For the Israeli perspective, let me simply quote scholar Zvi Werblowsky’s work, The Meaning of Jerusalem to Jews, Christians, and Muslims, 2nd ed. (Jerusalem: Israel Information Center, 1994): “For the Jewish people…Jerusalem is not a city containing holy places or commemorating holy events. The city as such is holy and has, for at least two and a half millennia, served as the symbol of the historic existence of a people hunted, humiliated, massacred, but never despairing of the promise of its ultimate restoration. Jerusalem and Zion have…become ‘the local habitation and the name’ for the hope and meaning of Jewish existence.”
Jerusalem is a united city that is holy to the three monotheistic religions. There are no limits to human resources of inventiveness in finding solutions to preserve the city as unified and at the same time ensuring full religious freedom in the administration of its holy sites and enabling access to them for the believers of all creeds. The city, which has always been a symbol of coexistence and peace, should be given the chance of continuing to serve all human beings as a source of inspiration and spirituality.
His Holiness Pope John Paul II has called upon believers to undertake a pilgrimage to Rome and to the Holy Land to commemorate the Jubilee of the year 2000. The government of Israel will do its utmost to ensure the accomplishment of His Holiness’ spiritual appeal. His Holiness also has an open invitation by Israeli leaders to go on a pilgrimage to Israel. Whenever he decides to make such a visit, he will be received with open arms.
A Starting Point
The establishment of diplomatic relations between Israel and the Holy See is not to be considered as a point of arrival, but rather as a starting point. We are climbing up a mountain together and, from time to time, we reach important and substantial milestones towards the mountain’s peak.
In closing, let me share with you a very significant event which I cherish close to my heart. At the beginning of my mission as Ambassador to the Holy See, I received a fax from an Israeli Christian Arab who requested my help in asking the Pope to baptize his son. He and his wife were especially keen in seeing their wish fulfilled because, sadly, they had experienced the tragic loss of their first son.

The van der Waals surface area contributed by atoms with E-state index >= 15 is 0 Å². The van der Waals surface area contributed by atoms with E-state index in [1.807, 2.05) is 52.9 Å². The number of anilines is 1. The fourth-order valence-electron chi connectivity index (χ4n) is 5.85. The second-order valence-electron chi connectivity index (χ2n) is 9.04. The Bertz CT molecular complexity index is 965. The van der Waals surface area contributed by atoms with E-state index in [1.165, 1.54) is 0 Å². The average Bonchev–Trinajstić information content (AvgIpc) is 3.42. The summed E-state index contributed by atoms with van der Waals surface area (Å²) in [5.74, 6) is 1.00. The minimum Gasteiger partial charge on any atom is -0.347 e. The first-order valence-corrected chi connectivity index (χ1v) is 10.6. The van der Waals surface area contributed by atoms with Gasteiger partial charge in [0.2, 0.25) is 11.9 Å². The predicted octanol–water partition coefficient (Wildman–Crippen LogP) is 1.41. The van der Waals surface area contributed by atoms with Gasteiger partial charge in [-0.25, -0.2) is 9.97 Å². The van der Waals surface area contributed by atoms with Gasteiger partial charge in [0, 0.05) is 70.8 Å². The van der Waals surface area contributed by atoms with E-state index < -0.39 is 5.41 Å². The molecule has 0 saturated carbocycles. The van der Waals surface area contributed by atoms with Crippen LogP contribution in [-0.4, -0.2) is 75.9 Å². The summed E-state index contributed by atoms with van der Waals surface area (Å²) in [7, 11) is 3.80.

Knowing that there are “only” 989 million Catholics all over the world, I feared we might have some difficulties in fulfilling such a request. Nevertheless, I contacted the proper authorities in the Vatican and emphasized that during the presentation of my credentials I had assured the Pope that I am representing all Israeli citizens–Moslems, Christians, and Jews alike–and therefore it was my duty to submit this request on behalf of a Christian citizen of Israel.
I was very pleased, a few weeks later, to receive a positive answer. Indeed, the Pope agreed to conduct the ceremony in his private chapel. I will never forget the smile on the face of the boy’s parents after their dream came true.
A verse from the Prophet Isaiah (57:19) epitomizes the nature of the relationship between the Jewish people, in Israel and in the diaspora, and the Holy See: “‘Peace, peace to him that is far off, and to him that is near,’ said the Lord, ‘and I will heal him.'”
– Aharon Lopez has been Ambassador of Israel to the Vatican since 1997. A career diplomat in Israel’s Foreign Service, he served previously as Ambassador of Israel in Cyprus, as well as in diplomatic posts in Burma, Finland, and Australia. This Jerusalem Letter is based on his address to the Association Italy-Israel of Turin, Italy, in December 1998.